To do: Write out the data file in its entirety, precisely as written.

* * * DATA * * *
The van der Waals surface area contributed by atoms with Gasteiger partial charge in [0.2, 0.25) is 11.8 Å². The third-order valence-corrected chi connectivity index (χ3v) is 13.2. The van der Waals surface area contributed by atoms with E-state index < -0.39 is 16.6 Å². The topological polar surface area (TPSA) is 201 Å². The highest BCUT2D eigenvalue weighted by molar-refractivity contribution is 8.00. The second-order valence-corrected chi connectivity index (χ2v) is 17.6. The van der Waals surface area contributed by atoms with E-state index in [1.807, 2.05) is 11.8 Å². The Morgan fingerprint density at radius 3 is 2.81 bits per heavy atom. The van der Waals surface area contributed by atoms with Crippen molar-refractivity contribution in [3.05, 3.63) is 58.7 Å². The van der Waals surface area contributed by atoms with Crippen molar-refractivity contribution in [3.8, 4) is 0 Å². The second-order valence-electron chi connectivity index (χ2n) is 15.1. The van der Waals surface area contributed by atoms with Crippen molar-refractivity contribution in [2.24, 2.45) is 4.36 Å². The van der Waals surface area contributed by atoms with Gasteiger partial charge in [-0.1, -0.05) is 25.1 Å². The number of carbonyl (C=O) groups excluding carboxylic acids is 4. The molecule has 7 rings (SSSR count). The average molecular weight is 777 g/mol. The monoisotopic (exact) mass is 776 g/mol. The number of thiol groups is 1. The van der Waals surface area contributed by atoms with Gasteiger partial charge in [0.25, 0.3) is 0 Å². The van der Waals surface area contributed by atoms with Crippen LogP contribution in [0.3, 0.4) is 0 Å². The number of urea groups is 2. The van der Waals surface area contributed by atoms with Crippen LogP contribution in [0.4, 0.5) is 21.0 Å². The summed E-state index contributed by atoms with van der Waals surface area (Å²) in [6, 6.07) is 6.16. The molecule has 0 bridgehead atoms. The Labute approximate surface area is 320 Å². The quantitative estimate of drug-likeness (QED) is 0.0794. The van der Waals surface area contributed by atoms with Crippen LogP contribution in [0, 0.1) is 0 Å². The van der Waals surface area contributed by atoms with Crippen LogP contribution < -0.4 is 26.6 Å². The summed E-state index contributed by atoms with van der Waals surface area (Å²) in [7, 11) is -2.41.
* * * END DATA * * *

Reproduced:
The van der Waals surface area contributed by atoms with Gasteiger partial charge in [0.2, 0.25) is 11.8 Å². The third-order valence-corrected chi connectivity index (χ3v) is 13.2. The van der Waals surface area contributed by atoms with E-state index < -0.39 is 16.6 Å². The topological polar surface area (TPSA) is 201 Å². The highest BCUT2D eigenvalue weighted by molar-refractivity contribution is 8.00. The second-order valence-corrected chi connectivity index (χ2v) is 17.6. The van der Waals surface area contributed by atoms with E-state index in [1.807, 2.05) is 11.8 Å². The Morgan fingerprint density at radius 3 is 2.81 bits per heavy atom. The van der Waals surface area contributed by atoms with Crippen molar-refractivity contribution in [3.05, 3.63) is 58.7 Å². The van der Waals surface area contributed by atoms with Crippen molar-refractivity contribution in [3.8, 4) is 0 Å². The second-order valence-electron chi connectivity index (χ2n) is 15.1. The van der Waals surface area contributed by atoms with Crippen molar-refractivity contribution in [2.24, 2.45) is 4.36 Å². The van der Waals surface area contributed by atoms with Gasteiger partial charge in [-0.1, -0.05) is 25.1 Å². The number of carbonyl (C=O) groups excluding carboxylic acids is 4. The molecule has 7 rings (SSSR count). The average molecular weight is 777 g/mol. The monoisotopic (exact) mass is 776 g/mol. The number of thiol groups is 1. The van der Waals surface area contributed by atoms with Gasteiger partial charge in [0.25, 0.3) is 0 Å². The van der Waals surface area contributed by atoms with Crippen LogP contribution in [0.3, 0.4) is 0 Å². The number of urea groups is 2. The van der Waals surface area contributed by atoms with Crippen LogP contribution in [0.4, 0.5) is 21.0 Å². The summed E-state index contributed by atoms with van der Waals surface area (Å²) in [6, 6.07) is 6.16. The molecule has 0 bridgehead atoms. The Labute approximate surface area is 320 Å². The quantitative estimate of drug-likeness (QED) is 0.0794. The van der Waals surface area contributed by atoms with Crippen LogP contribution in [0, 0.1) is 0 Å². The van der Waals surface area contributed by atoms with Crippen LogP contribution < -0.4 is 26.6 Å². The summed E-state index contributed by atoms with van der Waals surface area (Å²) in [7, 11) is -2.41.